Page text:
USDA’s APHIS To Require Electronic Tags In Certain Cattle And Bison

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Source: USDA news release

Today, by amending and strengthening its animal disease traceability regulations for certain cattle and bison, the United States Department of Agriculture’s (USDA) Animal and Plant Health Inspection Service (APHIS) is putting in place the technology, tools, and processes to help quickly pinpoint and respond to costly foreign animal diseases.

“Rapid traceability in a disease outbreak will not only limit how long farms are quarantined, keep more animals from getting sick, and help ranchers and farmers get back to selling their products more quickly – but will help keep our markets open,” said Dr. Michael Watson, APHIS Administrator.

One of the most significant benefits of the rule for farmers and ranchers will be the enhanced ability of the United States to limit impacts of animal disease outbreaks to certain regions, which is the key to maintaining our foreign markets. By being able to readily prove disease-free status in non-affected regions of the United States, we will be able to request foreign trading partners recognize disease-free regions or zones instead of cutting off trade for the entire country. Traceability of animals is necessary to establish these disease-free zones and facilitate reestablishment of foreign and domestic market access with minimum delay in the wake of an animal disease event.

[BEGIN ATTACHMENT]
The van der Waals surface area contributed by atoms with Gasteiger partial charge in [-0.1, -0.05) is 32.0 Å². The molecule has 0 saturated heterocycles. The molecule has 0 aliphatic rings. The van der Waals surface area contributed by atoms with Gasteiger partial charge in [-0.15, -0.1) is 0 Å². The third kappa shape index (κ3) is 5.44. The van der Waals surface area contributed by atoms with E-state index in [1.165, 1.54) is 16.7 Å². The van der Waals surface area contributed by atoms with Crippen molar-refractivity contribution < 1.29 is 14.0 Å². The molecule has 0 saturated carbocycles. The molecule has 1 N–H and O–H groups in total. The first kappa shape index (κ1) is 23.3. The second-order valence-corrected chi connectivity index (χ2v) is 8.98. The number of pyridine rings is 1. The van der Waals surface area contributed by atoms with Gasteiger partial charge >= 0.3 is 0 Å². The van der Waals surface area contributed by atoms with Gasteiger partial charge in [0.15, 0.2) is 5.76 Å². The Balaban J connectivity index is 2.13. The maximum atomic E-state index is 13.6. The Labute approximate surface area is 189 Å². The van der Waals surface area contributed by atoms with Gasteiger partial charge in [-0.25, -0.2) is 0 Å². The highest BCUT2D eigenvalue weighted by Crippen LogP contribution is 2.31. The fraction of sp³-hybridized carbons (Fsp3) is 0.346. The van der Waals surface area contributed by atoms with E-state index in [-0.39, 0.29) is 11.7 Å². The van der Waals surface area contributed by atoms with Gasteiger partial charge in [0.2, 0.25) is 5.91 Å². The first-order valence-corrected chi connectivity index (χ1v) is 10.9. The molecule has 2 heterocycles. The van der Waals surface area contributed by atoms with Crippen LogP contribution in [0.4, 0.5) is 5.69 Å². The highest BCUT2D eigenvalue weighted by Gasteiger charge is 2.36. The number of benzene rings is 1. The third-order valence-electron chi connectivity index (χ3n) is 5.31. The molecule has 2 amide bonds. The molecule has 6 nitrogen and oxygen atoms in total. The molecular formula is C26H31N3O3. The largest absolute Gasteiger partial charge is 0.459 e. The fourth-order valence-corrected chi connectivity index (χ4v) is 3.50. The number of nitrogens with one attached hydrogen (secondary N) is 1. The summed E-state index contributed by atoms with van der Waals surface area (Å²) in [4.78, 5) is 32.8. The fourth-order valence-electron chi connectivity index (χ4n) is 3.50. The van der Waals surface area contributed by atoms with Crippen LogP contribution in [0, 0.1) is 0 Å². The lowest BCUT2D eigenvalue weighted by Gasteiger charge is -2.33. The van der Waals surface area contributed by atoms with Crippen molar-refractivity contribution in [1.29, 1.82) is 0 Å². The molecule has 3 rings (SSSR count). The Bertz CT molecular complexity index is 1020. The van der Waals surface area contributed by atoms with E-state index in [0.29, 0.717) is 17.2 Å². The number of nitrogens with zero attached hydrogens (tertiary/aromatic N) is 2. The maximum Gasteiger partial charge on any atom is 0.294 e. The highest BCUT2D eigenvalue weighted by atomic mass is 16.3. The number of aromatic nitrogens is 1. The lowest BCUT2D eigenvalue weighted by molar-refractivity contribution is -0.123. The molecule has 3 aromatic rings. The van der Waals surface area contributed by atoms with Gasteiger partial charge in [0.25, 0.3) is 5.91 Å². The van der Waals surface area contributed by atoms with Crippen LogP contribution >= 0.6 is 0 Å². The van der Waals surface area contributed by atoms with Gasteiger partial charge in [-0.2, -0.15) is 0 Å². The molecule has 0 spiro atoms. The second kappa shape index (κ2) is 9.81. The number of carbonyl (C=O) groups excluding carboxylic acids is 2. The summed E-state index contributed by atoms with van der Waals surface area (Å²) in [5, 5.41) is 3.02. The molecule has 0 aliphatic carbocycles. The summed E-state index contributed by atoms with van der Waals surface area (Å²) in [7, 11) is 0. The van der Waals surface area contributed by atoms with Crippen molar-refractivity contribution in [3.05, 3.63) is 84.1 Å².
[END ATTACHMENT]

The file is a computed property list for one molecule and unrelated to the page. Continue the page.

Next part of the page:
This rule is the culmination of goals established by USDA to increase traceability, one of the best protections against disease outbreaks, and enhances a rule finalized in 2013 for the official identification of livestock and documentation for certain interstate movements of livestock.

USDA is committed to implementing a modern animal disease traceability system that tracks animals from birth to slaughter using affordable technology that allows for quick tracing of sick and exposed animals to stop disease spread. USDA will continue to provide tags to producers free of charge to jumpstart efforts to enable the fastest possible response to a foreign animal disease. For information on how to obtain these free tags, please see APHIS’ Animal Disease Traceability webpage.

The final rule applies to all sexually intact cattle and bison 18 months of age or older, all dairy cattle, cattle and bison of any age used for rodeo or recreation events, and cattle or bison of any age used for shows or exhibitions.

The rule requires official eartags to be visually and electronically readable for official use for interstate movement of certain cattle and bison, and revises and clarifies certain record requirements related to cattle.

A copy of this rule may be viewed today, and the rule will be published in the Federal Register in the coming weeks. This rule will be effective 180 days after publication in the Federal Register.

To learn more about animal disease traceability and how APHIS responds to animal disease outbreaks, visit www.aphis.usda.gov.

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